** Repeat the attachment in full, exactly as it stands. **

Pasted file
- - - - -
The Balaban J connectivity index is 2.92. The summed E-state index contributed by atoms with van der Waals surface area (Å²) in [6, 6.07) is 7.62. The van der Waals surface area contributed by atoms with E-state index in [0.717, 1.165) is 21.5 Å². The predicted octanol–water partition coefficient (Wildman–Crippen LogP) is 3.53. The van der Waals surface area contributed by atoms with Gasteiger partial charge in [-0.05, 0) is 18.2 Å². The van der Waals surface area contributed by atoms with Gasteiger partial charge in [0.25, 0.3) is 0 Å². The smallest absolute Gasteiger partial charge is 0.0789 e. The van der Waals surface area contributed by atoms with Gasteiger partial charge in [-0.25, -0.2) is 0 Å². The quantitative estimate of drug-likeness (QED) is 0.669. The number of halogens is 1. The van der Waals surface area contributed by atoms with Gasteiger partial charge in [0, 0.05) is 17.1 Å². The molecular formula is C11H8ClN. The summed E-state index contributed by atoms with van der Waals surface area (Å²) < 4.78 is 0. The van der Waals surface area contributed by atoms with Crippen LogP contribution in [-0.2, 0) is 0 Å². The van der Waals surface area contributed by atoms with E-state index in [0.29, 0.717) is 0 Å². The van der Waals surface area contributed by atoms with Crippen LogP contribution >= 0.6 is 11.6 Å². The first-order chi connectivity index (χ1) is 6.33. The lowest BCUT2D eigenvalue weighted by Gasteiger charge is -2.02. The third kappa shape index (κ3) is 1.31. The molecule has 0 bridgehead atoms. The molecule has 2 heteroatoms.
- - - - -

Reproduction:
The Balaban J connectivity index is 2.92. The summed E-state index contributed by atoms with van der Waals surface area (Å²) in [6, 6.07) is 7.62. The van der Waals surface area contributed by atoms with E-state index in [0.717, 1.165) is 21.5 Å². The predicted octanol–water partition coefficient (Wildman–Crippen LogP) is 3.53. The van der Waals surface area contributed by atoms with Gasteiger partial charge in [-0.05, 0) is 18.2 Å². The van der Waals surface area contributed by atoms with Gasteiger partial charge in [0.25, 0.3) is 0 Å². The smallest absolute Gasteiger partial charge is 0.0789 e. The van der Waals surface area contributed by atoms with Gasteiger partial charge in [-0.25, -0.2) is 0 Å². The quantitative estimate of drug-likeness (QED) is 0.669. The number of halogens is 1. The van der Waals surface area contributed by atoms with Gasteiger partial charge in [0, 0.05) is 17.1 Å². The molecular formula is C11H8ClN. The summed E-state index contributed by atoms with van der Waals surface area (Å²) < 4.78 is 0. The van der Waals surface area contributed by atoms with Crippen LogP contribution in [-0.2, 0) is 0 Å². The van der Waals surface area contributed by atoms with E-state index in [0.29, 0.717) is 0 Å². The van der Waals surface area contributed by atoms with Crippen LogP contribution >= 0.6 is 11.6 Å². The first-order chi connectivity index (χ1) is 6.33. The lowest BCUT2D eigenvalue weighted by Gasteiger charge is -2.02. The third kappa shape index (κ3) is 1.31. The molecule has 0 bridgehead atoms. The molecule has 2 heteroatoms.